If you want to live longer, have dinner every day at 7:13 p.m.!

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    According to an Italian study conducted on centenarians, an early dinner hour would help increase its longevity.

    There would be an ideal hour for dinner. This is what researchers have demonstrated by studying the rhythm of life of Italian nonagenarians and centenarians in the Abruzzo region. The study was published in the journal Frontiers in Nutrition.

    A study conducted on 68 nonagenarians and centenarians

    Recent findings have shown the role of late-night meals in metabolic disorders, highlighting the importance of mealtimes for health. 68 Italian nonagenarians and centenarians were questioned about their way of life. The goal? Analyze meal times and their eating habits, linking them to longevity in the elderly.

    Out of a total of 68 volunteers, ie 46 women and 22 men, 46 were between 90 and 99 years old, while 22 were centenarians, aged 107 at most. The subjects were all of normal weight and, with the exception of hypertension which affected 72% of the individuals, they were very little affected by hypertriglyceridemia (4%) or hypercholesterolemia (19%).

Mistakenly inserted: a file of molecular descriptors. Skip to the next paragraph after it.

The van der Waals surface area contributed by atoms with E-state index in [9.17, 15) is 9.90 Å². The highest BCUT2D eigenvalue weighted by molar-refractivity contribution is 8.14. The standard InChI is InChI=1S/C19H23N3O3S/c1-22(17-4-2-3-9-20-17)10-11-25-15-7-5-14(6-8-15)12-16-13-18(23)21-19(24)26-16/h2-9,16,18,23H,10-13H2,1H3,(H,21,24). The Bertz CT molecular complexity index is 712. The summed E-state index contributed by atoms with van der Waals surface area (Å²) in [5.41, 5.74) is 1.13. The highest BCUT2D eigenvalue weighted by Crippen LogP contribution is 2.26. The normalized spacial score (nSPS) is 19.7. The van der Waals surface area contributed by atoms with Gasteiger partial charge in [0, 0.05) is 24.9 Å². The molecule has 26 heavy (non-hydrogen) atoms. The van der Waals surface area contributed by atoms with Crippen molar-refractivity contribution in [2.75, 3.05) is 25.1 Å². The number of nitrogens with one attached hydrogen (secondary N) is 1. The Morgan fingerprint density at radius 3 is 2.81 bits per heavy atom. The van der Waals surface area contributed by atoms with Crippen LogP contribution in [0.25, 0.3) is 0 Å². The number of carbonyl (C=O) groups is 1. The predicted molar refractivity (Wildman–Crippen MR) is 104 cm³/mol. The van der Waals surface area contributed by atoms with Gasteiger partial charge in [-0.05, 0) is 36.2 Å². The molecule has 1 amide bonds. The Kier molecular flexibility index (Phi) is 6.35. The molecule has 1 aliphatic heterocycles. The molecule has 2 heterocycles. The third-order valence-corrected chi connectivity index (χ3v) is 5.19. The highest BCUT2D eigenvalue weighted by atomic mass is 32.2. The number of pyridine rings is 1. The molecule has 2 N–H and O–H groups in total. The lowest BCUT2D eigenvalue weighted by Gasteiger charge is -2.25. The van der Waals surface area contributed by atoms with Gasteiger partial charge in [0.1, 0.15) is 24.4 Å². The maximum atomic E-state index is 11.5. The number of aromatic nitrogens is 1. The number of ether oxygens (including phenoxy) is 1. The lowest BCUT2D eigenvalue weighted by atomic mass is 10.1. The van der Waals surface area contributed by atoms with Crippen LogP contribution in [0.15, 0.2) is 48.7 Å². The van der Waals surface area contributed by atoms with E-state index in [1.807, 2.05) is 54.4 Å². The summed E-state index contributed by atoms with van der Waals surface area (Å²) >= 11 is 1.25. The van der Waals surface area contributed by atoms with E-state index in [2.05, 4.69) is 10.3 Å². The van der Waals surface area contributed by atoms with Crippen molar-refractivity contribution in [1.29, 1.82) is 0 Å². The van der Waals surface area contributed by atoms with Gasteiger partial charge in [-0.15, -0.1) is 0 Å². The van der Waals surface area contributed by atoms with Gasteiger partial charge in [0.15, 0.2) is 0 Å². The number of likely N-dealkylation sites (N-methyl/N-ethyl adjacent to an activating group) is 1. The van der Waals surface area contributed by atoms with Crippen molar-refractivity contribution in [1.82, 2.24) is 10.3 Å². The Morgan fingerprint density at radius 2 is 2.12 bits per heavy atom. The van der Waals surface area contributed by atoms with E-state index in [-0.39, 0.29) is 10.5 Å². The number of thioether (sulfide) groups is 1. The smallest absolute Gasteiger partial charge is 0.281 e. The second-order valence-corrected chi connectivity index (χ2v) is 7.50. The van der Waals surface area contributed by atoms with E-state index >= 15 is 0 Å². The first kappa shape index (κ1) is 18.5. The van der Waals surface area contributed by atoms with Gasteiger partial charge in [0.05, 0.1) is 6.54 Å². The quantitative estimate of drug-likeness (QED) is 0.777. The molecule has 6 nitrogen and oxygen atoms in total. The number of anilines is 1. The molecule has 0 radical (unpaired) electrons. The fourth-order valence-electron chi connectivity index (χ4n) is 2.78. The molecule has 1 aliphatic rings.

Centenarians dine at 7:13 p.m.

    The results showed that dining at a fixed time and early in the evening was beneficial for health. What time should dinner start?

    Dinner, consisting mainly of vegetable soups, polenta, vegetables, eggs or cheese, was eaten on average at 7:13 p.m. The breakfast meal was eaten on average at 6:18 a.m. and included leftovers dinner, milk and bread, or a slice of bread with ham. The main meal of the day was lunch, consisting of meat, pasta or polenta, and beans, and averaged around 12:38 p.m.

    The benefits of a 17.5 hour calorie restriction

    A “early dinner” would also allow a caloric restriction period of 17.5 h between dinner and the following lunch.

    The researchers pointed to the importance of a “daily calorie restriction time frame”, i.e. taking a break from eating. This time avoids “nocturnal postprandial stress” (a stressful night) and optimize the metabolic response.

    But it’s important to note that dinner time isn’t the only factor in longevity. The 68 participants indicated that the frequency of their consumption of cereals, vegetables, fruits and legumes was high while that of meat, processed meat and eggs was low. They have all also been physically active throughout their lives.


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